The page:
Four Shifts that Mark a Generation of Free Agents

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Along with a new generation of college grads entering the marketplace, there is a new mindset: the "free agent." Are you ready for the change?

Back in 1969, Curt Flood, centerfielder for the St. Louis Cardinals, ushered in “free agency” for professional ballplayers. Up until that year, players were bound to a team for life by the so-called “reserve clause”. Simply put, a player was a team’s property. But thanks to Curt Flood’s lawsuit, players were considered talent for hire from that point on. Both the team and the individual player had a say in what happened.

It was a new day.

And so it is with us today. Along with a new generation of college grads entering the marketplace, there is a new mindset—one they not only carry, but spread. It’s a “free agent” mindset that values free time, independence, creativity and self-actualization over standard predictability and security. If you peered into their brains, you’d see a freelancer. An independent contractor. A project-based worker. Think Uber. Think On-Demand movies.

In my early career, we used to need firms—centralized, collective entities—because of the transaction costs of trying to get business, pay benefits, provide back office support, or purchase supplies and workspaces themselves. Today, however, the formula is reversed. We don’t need firms as much as platforms because the costs of renting office space for a centralized headquarters, standard procedures and policies, and employing full-time workers with benefits are just too high. It is far cheaper just to connect customers and providers, and today… we can.

According to Anne-Marie Slaughter, president and CEO of the New American Foundation, however, we’re already seeing a new world of goods and services, including cooking, handyman services, laundry, shopping, scheduling, personal training, coding, doctoring, lawyering, bossing, and creating everything from television ads to Ebola suits. She refers to them as the “on-demand economy” or the “platform economy.” She writes in the Huffington Post:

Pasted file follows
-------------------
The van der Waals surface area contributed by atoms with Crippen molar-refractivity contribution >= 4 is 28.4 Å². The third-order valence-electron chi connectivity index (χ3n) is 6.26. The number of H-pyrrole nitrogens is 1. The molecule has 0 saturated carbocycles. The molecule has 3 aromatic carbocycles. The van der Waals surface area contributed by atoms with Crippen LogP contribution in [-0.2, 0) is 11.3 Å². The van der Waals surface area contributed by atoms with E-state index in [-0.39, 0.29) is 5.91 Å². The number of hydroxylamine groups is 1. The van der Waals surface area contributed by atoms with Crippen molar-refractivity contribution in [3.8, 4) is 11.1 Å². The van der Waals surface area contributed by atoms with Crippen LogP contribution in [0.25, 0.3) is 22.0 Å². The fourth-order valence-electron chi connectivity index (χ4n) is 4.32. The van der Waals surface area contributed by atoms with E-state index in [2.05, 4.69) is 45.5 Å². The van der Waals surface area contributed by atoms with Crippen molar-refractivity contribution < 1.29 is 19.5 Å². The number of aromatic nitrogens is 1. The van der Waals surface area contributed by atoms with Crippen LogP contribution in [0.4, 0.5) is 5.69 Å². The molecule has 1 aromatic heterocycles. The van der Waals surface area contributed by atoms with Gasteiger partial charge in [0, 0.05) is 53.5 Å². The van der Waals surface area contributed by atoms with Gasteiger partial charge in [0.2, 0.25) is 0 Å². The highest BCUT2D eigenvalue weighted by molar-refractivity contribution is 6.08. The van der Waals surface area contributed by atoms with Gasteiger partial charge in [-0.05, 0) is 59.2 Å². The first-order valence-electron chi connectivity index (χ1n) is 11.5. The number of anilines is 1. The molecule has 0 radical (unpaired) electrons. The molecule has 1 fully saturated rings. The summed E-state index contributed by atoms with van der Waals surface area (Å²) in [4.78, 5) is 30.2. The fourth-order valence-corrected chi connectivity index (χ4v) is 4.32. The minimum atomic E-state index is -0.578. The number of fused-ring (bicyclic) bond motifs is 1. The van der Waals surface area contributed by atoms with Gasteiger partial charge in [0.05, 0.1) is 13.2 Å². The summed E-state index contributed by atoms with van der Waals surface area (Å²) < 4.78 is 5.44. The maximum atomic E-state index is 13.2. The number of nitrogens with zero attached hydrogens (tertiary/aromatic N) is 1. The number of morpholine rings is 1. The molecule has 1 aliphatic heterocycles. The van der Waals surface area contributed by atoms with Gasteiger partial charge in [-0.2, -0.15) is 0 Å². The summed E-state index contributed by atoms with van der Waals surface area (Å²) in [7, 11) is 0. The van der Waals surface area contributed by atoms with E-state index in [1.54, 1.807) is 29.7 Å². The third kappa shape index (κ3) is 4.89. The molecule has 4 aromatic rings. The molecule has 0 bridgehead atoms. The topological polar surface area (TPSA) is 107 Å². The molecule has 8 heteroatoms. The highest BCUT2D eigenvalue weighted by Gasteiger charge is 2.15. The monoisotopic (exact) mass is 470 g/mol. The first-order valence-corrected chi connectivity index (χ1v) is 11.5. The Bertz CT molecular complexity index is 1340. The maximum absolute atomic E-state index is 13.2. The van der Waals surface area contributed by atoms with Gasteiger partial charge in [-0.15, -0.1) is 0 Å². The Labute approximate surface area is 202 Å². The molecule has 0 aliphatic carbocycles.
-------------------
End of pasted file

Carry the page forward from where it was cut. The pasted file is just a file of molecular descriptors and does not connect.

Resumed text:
We’re headed towards a dramatically different economy in which most workers will be independent contractors. Freelancers will work on demand for whoever needs their services rather than for fixed periods of time for a single employer.

The Economist also took a stab at describing this new workplace mindset, saying, “Workers will be on a platform that matches them with customers and provides verification, security and payment systems.” Here’s a snapshot of the shift:

Old School:

  1. I work for a company
  2. I work from 9 to 5
  3. It’s all about serving the “firm”
  4. I am loyal to my industry brand
  5. I value security and steady paychecks

New School:

  1. I work for myself
  2. I work sporadic hours
  3. It’s all about building my platform
  4. I’m opportunistic and often change
  5. I value personal time and freedom

How Do We Respond Well to This New Day?

So are you ready for this new day? Can you even imagine it at your present job? Some companies will be early adaptors, while others will be late, but I believe this new day is coming for most of us. So—how do we make a mental shift? What will be the central shifts that mark this new “free agent” economy?

  1. Mobility with your tasks.

You’re probably already seeing this: new team members want to choose what they do. While the need to generate revenue often determines why we take whatever comes our way, this new day offers the ability to be mobile, to pick and choose your focus, and to do it on the run. The stationary office is replaced by the mobile, virtual workstation. This will be scary for some—but for leaders who see the benefits, it can be an adventure.

  1. Flexibility with your time.

This new day enables you to both have a job and do the things you care most about. Why? Because you can take in that little league practice at 4:00pm when you’re able to work again at 9:00pm. You can be both a contributor and consumer at various times during the day. In fact, I’ve found that Millennials’ best work is often done at midnight, not noon. As Anne-Marie mentions: “A dramatic shift brought by the on-demand economy is that Millennials’ definition of quality of life now involves more time and less stuff.”

  1. Opportunity with your team.

Team members value being nimble and changing directions at a moment’s notice. They love seizing opportunities, which gives an organization the ability to try out a new product or service. If it doesn’t work, scrap it or tweak it. No “free agent” who’s entering the workforce is looking to make widgets in a factory for life. They care about fishing in “blue oceans” with new ideas designed for virgin territory.

  1. Adaptability with your terms.

Instead of valuing the security that a steady system offers, what if we valued the ability to stop and start when we want to—or even have to—based on needs in our personal lives? Needs such as having to take care of an aging parent or a young child, or furthering one’s education in order to pay a mortgage? We’ll need to shift what we cling to and seize the volatility of this new day. With the Millennials, we will want a blend that values both money and meaning.

Are you ready for this?

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